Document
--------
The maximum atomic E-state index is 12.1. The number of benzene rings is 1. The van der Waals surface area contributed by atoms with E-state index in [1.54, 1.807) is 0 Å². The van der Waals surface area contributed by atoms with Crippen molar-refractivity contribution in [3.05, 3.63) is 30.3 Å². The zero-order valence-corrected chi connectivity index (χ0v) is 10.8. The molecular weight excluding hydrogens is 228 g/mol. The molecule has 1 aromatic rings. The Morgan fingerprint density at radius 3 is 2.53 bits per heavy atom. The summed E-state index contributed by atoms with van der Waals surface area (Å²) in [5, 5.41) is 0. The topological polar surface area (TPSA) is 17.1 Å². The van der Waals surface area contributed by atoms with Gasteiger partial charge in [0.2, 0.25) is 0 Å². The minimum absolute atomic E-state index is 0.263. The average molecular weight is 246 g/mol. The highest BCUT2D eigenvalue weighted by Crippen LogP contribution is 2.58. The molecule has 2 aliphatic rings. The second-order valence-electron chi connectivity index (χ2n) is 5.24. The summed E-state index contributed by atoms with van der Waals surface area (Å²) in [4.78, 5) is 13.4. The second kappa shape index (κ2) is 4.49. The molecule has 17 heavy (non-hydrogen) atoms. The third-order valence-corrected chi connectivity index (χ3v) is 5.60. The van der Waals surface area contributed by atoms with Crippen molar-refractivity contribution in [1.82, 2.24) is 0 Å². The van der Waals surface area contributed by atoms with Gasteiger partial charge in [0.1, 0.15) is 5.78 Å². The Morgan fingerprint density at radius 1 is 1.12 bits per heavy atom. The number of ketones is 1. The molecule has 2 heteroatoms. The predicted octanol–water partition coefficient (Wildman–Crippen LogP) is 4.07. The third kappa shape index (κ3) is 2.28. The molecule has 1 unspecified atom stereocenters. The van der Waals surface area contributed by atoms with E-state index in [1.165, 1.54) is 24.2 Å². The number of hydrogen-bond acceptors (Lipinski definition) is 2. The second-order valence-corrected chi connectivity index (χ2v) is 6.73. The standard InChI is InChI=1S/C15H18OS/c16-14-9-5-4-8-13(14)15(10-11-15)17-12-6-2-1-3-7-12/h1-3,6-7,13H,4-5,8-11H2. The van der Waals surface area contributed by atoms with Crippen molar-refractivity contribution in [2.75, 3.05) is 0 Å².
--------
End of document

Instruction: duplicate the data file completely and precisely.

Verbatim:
The maximum atomic E-state index is 12.1. The number of benzene rings is 1. The van der Waals surface area contributed by atoms with E-state index in [1.54, 1.807) is 0 Å². The van der Waals surface area contributed by atoms with Crippen molar-refractivity contribution in [3.05, 3.63) is 30.3 Å². The zero-order valence-corrected chi connectivity index (χ0v) is 10.8. The molecular weight excluding hydrogens is 228 g/mol. The molecule has 1 aromatic rings. The Morgan fingerprint density at radius 3 is 2.53 bits per heavy atom. The summed E-state index contributed by atoms with van der Waals surface area (Å²) in [5, 5.41) is 0. The topological polar surface area (TPSA) is 17.1 Å². The van der Waals surface area contributed by atoms with Gasteiger partial charge in [0.2, 0.25) is 0 Å². The minimum absolute atomic E-state index is 0.263. The average molecular weight is 246 g/mol. The highest BCUT2D eigenvalue weighted by Crippen LogP contribution is 2.58. The molecule has 2 aliphatic rings. The second-order valence-electron chi connectivity index (χ2n) is 5.24. The summed E-state index contributed by atoms with van der Waals surface area (Å²) in [4.78, 5) is 13.4. The second kappa shape index (κ2) is 4.49. The molecule has 17 heavy (non-hydrogen) atoms. The third-order valence-corrected chi connectivity index (χ3v) is 5.60. The van der Waals surface area contributed by atoms with Crippen molar-refractivity contribution in [1.82, 2.24) is 0 Å². The van der Waals surface area contributed by atoms with Gasteiger partial charge in [0.1, 0.15) is 5.78 Å². The Morgan fingerprint density at radius 1 is 1.12 bits per heavy atom. The number of ketones is 1. The molecule has 2 heteroatoms. The predicted octanol–water partition coefficient (Wildman–Crippen LogP) is 4.07. The third kappa shape index (κ3) is 2.28. The molecule has 1 unspecified atom stereocenters. The van der Waals surface area contributed by atoms with E-state index in [1.165, 1.54) is 24.2 Å². The number of hydrogen-bond acceptors (Lipinski definition) is 2. The second-order valence-corrected chi connectivity index (χ2v) is 6.73. The standard InChI is InChI=1S/C15H18OS/c16-14-9-5-4-8-13(14)15(10-11-15)17-12-6-2-1-3-7-12/h1-3,6-7,13H,4-5,8-11H2. The van der Waals surface area contributed by atoms with Crippen molar-refractivity contribution in [2.75, 3.05) is 0 Å².